Thursday, May 22, 2014
The Wicked Girls by Alex Marwood
The action of The Wicked Girls starts in the seaside town of Whitmouth where Amber Gordon works as the supervisor of the third shift cleaning crew at Funnland, a beachfront amusement park. Amber is trying to be the kind of supportive supervisor people like, helping them out when she can and turning a blind eye to their minor infractions. Her life is pretty no frills, but her luck; finding a home with a good boyfriend, her two sweet dogs, and steady work; never ceases to surprise her. That is, until the night when she reports to her normal cleaning duties at Innfinityland, the hall of mirrors, and discovers the body of a strangled young girl in its passages. All the sudden, her criminal past, carefully buried and obscured by a new name and a quiet life, comes perilously close to the surface.
As the killings continue, and the Seaside Strangler begins to make a name for himself, the press descends upon the lower-end holiday town. With it comes Kirsty Lindsay, mother of two, hack journalist, and the incognito other half of a "criminal" duo. Kirsty and Amber were never meant to see each other again, but the coincidence of the Whitmouth crimes drags them into each other's orbit for the first time since the fateful day when their childhoods came to an abrupt end. As the saga of the Seaside Strangler continues, the back story of the "Wicked Girls" also slowly unspools.
I actually quite enjoyed The Wicked Girls, but it wasn't quite what I was expecting. For starters, it was set on the English seaside, which for some reason, despite having read the spoilery jacket copy and whatever the publicist sent me when pitching the book to me for review, I failed to realize. As for me, the British slang and atmosphere set this book a little apart for me and made me like it more. Second, I was expecting more of a nailbiter when it came to identifying the Seaside Strangler. However, for anybody who has ever caught an episode of a show like Criminal Minds in their lives, spotting the Strangler was no difficult task, and I think I'd managed it before the book was half over. Rather than giving a lot of attention to the immediate crimes at hand, the book uses them to embrace its more literary side and delve into the psyches of the now adult perpetrators of a childhood crime.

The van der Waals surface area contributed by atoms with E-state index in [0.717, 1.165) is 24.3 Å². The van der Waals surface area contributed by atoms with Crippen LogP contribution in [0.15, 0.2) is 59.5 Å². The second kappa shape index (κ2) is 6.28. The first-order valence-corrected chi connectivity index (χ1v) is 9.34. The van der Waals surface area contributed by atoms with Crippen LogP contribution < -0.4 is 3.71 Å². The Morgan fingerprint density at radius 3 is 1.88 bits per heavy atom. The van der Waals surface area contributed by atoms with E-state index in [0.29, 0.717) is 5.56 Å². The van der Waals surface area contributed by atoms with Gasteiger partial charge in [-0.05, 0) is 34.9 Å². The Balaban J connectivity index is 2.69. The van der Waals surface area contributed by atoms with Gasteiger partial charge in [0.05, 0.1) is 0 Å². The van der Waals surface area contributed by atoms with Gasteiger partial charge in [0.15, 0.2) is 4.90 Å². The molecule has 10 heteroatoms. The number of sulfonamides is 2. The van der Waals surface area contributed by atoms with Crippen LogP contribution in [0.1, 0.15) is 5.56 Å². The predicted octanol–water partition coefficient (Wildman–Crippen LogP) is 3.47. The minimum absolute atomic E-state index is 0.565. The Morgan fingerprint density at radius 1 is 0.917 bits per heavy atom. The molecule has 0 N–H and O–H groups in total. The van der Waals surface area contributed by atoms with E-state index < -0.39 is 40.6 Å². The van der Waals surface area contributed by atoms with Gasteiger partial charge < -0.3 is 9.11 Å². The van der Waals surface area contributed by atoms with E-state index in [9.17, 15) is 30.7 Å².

As a character study, The Wicked Girls soars. It asks difficult questions about what constitutes a murder, whether a killer can ever outrun the effects of their crime, and how well another person and their motives can ever truly be known. More suspenseful than the Strangler mystery by far is the collection of flashbacks that recalls the details of the first and last day the Wicked Girls spent together and the crime, if you can call it that, that derails their futures. Marwood does a stellar job with her two main characters. They are are never quite positioned as wholly loveable women, but Marwood easily draws your sympathy toward them as she lays out the paths that each took to live a good life in the wake of crime and punishment, whether it was by being a devoted wife and mother or by always offering a helping hand to a friend or a co-worker in need. When it becomes clear that what's past is never truly past, Marwood evokes a sad situation and asks her readers to consider what really makes a person wicked and whether someone with blood on their hands can ever find redemption.
(Review copy received from the publisher in exchange for my honest review.)